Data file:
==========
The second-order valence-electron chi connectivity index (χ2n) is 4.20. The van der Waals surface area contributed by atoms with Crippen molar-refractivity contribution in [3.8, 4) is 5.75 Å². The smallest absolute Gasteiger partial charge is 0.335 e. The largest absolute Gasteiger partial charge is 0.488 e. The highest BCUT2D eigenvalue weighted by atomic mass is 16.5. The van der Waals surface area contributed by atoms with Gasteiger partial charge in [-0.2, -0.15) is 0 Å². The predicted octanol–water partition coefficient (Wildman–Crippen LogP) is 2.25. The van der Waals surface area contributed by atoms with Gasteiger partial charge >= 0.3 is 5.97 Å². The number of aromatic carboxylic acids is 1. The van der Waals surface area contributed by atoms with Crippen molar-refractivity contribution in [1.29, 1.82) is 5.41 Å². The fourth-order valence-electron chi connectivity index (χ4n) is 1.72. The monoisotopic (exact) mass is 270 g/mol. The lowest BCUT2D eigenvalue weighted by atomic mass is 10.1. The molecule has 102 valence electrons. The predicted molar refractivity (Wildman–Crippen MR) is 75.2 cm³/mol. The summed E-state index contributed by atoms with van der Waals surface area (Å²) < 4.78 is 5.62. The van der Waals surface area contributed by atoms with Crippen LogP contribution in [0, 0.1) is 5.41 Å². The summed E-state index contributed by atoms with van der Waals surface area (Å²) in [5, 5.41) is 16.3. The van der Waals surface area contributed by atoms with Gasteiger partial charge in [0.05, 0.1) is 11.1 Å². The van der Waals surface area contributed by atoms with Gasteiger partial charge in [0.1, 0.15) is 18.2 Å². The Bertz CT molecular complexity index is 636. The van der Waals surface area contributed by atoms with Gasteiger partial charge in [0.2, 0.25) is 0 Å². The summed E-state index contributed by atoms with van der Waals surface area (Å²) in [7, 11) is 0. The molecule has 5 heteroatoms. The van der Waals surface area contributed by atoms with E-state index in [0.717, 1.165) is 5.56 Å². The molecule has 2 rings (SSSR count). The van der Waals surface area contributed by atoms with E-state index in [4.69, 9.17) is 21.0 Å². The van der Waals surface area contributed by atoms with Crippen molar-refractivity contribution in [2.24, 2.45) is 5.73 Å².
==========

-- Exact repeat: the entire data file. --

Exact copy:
The second-order valence-electron chi connectivity index (χ2n) is 4.20. The van der Waals surface area contributed by atoms with Crippen molar-refractivity contribution in [3.8, 4) is 5.75 Å². The smallest absolute Gasteiger partial charge is 0.335 e. The largest absolute Gasteiger partial charge is 0.488 e. The highest BCUT2D eigenvalue weighted by atomic mass is 16.5. The van der Waals surface area contributed by atoms with Gasteiger partial charge in [-0.2, -0.15) is 0 Å². The predicted octanol–water partition coefficient (Wildman–Crippen LogP) is 2.25. The van der Waals surface area contributed by atoms with Gasteiger partial charge >= 0.3 is 5.97 Å². The number of aromatic carboxylic acids is 1. The van der Waals surface area contributed by atoms with Crippen molar-refractivity contribution in [1.29, 1.82) is 5.41 Å². The fourth-order valence-electron chi connectivity index (χ4n) is 1.72. The monoisotopic (exact) mass is 270 g/mol. The lowest BCUT2D eigenvalue weighted by atomic mass is 10.1. The molecule has 102 valence electrons. The predicted molar refractivity (Wildman–Crippen MR) is 75.2 cm³/mol. The summed E-state index contributed by atoms with van der Waals surface area (Å²) < 4.78 is 5.62. The van der Waals surface area contributed by atoms with Crippen LogP contribution in [0, 0.1) is 5.41 Å². The summed E-state index contributed by atoms with van der Waals surface area (Å²) in [5, 5.41) is 16.3. The van der Waals surface area contributed by atoms with Gasteiger partial charge in [0.05, 0.1) is 11.1 Å². The van der Waals surface area contributed by atoms with Gasteiger partial charge in [0.1, 0.15) is 18.2 Å². The Bertz CT molecular complexity index is 636. The van der Waals surface area contributed by atoms with Gasteiger partial charge in [0.2, 0.25) is 0 Å². The summed E-state index contributed by atoms with van der Waals surface area (Å²) in [7, 11) is 0. The molecule has 5 heteroatoms. The van der Waals surface area contributed by atoms with E-state index in [0.717, 1.165) is 5.56 Å². The molecule has 2 rings (SSSR count). The van der Waals surface area contributed by atoms with E-state index in [4.69, 9.17) is 21.0 Å². The van der Waals surface area contributed by atoms with Crippen molar-refractivity contribution in [2.24, 2.45) is 5.73 Å².